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It's All About Tea — history

Cast Iron Kettle Craft: Discovering the Tetsubin Tradition

Posted by Boyka Mihaylova on

The Tetsubin, Japan's traditional cast iron kettle, is a cornerstone of the Japanese tea making ritual

The Tetsubin is an undeniable part of Japan's tea culture. With roots stretching back through centuries, this essential kettle has transcended its humble beginnings to become a celebrated piece of functional art. In this blogpost, we'll go through the history and origins of the Tetsubin. We'll explore the craftsmanship behind its creation, which has largely remained unchanged for centuries. We will also offer insights into how best to use and care for your Tetsubin, ensuring that it remains a treasured – and functional – part of your tea ritual. Embark with us as we explore the legacy of the Tetsubin and its significance in the art of making tea. (Read More)

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A Journey Through a Collector's Gongfu Tea Sanctuary

Posted by Boyka Mihaylova on

A tea journey anywhere in Guangdong would not be complete without a visit dedicated to Gongfu tea culture and practice. Lucky for us, the 22-million megapolis of Shenzhen is not just near Chaozhou, the cradle of Gongfu tea. Many Chaozhou people moved there in the last four decades, making Shenzhen their new home. They have carried their culture and customs with them, establishing some of the most vibrant Gongfu tea communities in China and beyond. Currently, there are several tea associations, as well as a great number of tea companies and tea spaces originating from Chaozhou. They are engaged in the production and trade with Chaozhou-grown tea. At the same time, they promote and develop the Gongfu tea culture, shaping its new face and serving as a bridge between past and present times.

 

While in Shenzhen, we were lucky to meet with a notable figure in the Gongfu tea world, the president of the Chaoshan Tea Association in Shenzhen. Mr. Chen is a tea person who runs their own tea company and is a long-time collector of Gongfu tea culture artifacts and memorabilia. In an effort to preserve and pass on the legacy of his Chaoshan predecessors, he has turned his tea space into a private museum dedicated to Gongfu tea culture. (Read More)

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Yaji and the Chinese tradition of Gathering of Literati

Posted by Boyka Mihaylova on

Gathering of Literati, or Ya Ji (雅集), is an outstanding Chinese tradition that dates back millennia ago. Ever since, it has been a scene of literary, artistic, and poetic inspiration, as well as a birthplace for outstanding creations from some of the empire's most recognized poets, artists, and literati. The gatherings provided a refined space where literary people could gather, share ideas, and find inspiration on their path to self-cultivation and accomplishment. 

Yaji has evolved with the spirit of times. It remains ever so popular nowadays, providing a much-needed space for people to get out of the usual mundane routine. In these meetings, people indulge their art-related hobbies, gather with like-minded people, and practice self-accomplishment. In today's post, we'll let you into the history of these distinguished gatherings and see how they evolved in time by attending a Yaji in Shenzhen. (Read More)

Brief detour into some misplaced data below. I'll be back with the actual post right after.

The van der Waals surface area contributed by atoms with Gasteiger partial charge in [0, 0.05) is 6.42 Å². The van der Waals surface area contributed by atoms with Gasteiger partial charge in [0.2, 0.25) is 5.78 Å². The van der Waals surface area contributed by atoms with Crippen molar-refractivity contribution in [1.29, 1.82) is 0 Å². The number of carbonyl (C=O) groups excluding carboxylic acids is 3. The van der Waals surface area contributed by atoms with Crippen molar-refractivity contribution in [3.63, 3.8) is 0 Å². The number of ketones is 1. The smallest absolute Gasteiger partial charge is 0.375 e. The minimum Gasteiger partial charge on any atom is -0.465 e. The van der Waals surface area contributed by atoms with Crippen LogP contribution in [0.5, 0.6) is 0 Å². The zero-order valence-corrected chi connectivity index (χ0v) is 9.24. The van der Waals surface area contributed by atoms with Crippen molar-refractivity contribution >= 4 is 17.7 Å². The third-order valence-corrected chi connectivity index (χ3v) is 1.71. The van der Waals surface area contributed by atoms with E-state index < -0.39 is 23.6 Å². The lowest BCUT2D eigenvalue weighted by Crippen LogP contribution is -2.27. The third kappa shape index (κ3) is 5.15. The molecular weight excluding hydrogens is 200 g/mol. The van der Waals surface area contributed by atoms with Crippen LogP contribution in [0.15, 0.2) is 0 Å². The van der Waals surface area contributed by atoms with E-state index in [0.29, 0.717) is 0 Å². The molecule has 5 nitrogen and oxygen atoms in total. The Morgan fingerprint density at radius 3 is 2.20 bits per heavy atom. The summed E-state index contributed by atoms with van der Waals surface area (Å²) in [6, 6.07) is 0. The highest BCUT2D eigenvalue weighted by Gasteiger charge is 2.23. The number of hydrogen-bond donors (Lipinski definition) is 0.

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Hei Cha: Tibetan black tea – a thousand year old treasure

Posted by Boyka Mihaylova on

Tibetan black tea is made from more mature tea leaves. The picking standard for it includes a bud and up to five leaves. Modern days processing includes typical steps for producing Hei Cha – fixing, rolling, wet piling (Wo Dui – 渥堆), drying, steaming, pressing, and finally, aging. While the processing changed with time, some believe it is namely Tibetan tea that precedes all other types of Hei Cha and served as a model for all subsequent Hei Cha production and processing in other areas of China. 

Tibetan tea processing includes 5 stages and a total of 32 processing steps. The aging period alone requires a minimum of 6 months. Some claim its production process is the most intricate and time-consuming among all tea types. (Read more)

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The History of Teaware - Shui Ping Teapot Design

Posted by Boyka Mihaylova on

In today's blog post, we'll talk about one of the most classic teapot designs - the Shui Ping pot. This teapot design has become an integral part of China's prevailing Gong Fu Cha tea culture, while also establishing itself as one of the classic designs in Yixing's ceramic industry. 

Shui Ping is hailed as one of the most proportionate and functional designs in the tea-world, so much so that its design largely remained unchanged in the next half-millennium after its invention. Let's find out the secrets behind this achievement! (Read more)

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